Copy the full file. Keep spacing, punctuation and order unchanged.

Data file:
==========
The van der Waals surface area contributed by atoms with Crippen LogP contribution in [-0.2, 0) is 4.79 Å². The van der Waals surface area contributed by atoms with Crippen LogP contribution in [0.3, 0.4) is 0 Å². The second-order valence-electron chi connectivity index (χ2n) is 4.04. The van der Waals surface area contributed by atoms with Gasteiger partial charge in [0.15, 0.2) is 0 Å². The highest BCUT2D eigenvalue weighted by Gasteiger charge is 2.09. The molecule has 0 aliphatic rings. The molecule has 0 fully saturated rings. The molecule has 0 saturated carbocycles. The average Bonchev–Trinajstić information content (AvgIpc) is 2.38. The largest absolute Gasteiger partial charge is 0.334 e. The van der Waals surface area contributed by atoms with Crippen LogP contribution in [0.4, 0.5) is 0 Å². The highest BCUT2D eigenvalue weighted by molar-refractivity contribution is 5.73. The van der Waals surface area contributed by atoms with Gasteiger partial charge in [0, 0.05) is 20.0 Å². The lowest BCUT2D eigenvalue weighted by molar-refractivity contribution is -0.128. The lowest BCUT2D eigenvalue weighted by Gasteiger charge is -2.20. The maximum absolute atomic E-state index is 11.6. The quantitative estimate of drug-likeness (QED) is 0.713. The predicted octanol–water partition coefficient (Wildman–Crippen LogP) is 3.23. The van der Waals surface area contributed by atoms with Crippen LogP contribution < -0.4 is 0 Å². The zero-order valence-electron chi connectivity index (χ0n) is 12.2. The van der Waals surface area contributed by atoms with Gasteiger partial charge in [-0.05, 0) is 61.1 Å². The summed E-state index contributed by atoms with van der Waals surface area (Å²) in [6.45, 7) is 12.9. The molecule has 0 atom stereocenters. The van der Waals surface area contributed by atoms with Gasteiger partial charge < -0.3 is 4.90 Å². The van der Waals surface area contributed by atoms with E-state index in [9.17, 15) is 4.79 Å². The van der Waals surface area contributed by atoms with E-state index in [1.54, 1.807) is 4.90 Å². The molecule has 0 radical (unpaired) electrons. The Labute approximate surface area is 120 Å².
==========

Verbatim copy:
The van der Waals surface area contributed by atoms with Crippen LogP contribution in [-0.2, 0) is 4.79 Å². The van der Waals surface area contributed by atoms with Crippen LogP contribution in [0.3, 0.4) is 0 Å². The second-order valence-electron chi connectivity index (χ2n) is 4.04. The van der Waals surface area contributed by atoms with Gasteiger partial charge in [0.15, 0.2) is 0 Å². The highest BCUT2D eigenvalue weighted by Gasteiger charge is 2.09. The molecule has 0 aliphatic rings. The molecule has 0 fully saturated rings. The molecule has 0 saturated carbocycles. The average Bonchev–Trinajstić information content (AvgIpc) is 2.38. The largest absolute Gasteiger partial charge is 0.334 e. The van der Waals surface area contributed by atoms with Crippen LogP contribution in [0.4, 0.5) is 0 Å². The highest BCUT2D eigenvalue weighted by molar-refractivity contribution is 5.73. The van der Waals surface area contributed by atoms with Gasteiger partial charge in [0, 0.05) is 20.0 Å². The lowest BCUT2D eigenvalue weighted by molar-refractivity contribution is -0.128. The lowest BCUT2D eigenvalue weighted by Gasteiger charge is -2.20. The maximum absolute atomic E-state index is 11.6. The quantitative estimate of drug-likeness (QED) is 0.713. The predicted octanol–water partition coefficient (Wildman–Crippen LogP) is 3.23. The van der Waals surface area contributed by atoms with Crippen LogP contribution < -0.4 is 0 Å². The zero-order valence-electron chi connectivity index (χ0n) is 12.2. The van der Waals surface area contributed by atoms with Gasteiger partial charge in [-0.05, 0) is 61.1 Å². The summed E-state index contributed by atoms with van der Waals surface area (Å²) in [6.45, 7) is 12.9. The molecule has 0 atom stereocenters. The van der Waals surface area contributed by atoms with Gasteiger partial charge < -0.3 is 4.90 Å². The van der Waals surface area contributed by atoms with E-state index in [9.17, 15) is 4.79 Å². The van der Waals surface area contributed by atoms with E-state index in [1.54, 1.807) is 4.90 Å². The molecule has 0 radical (unpaired) electrons. The Labute approximate surface area is 120 Å².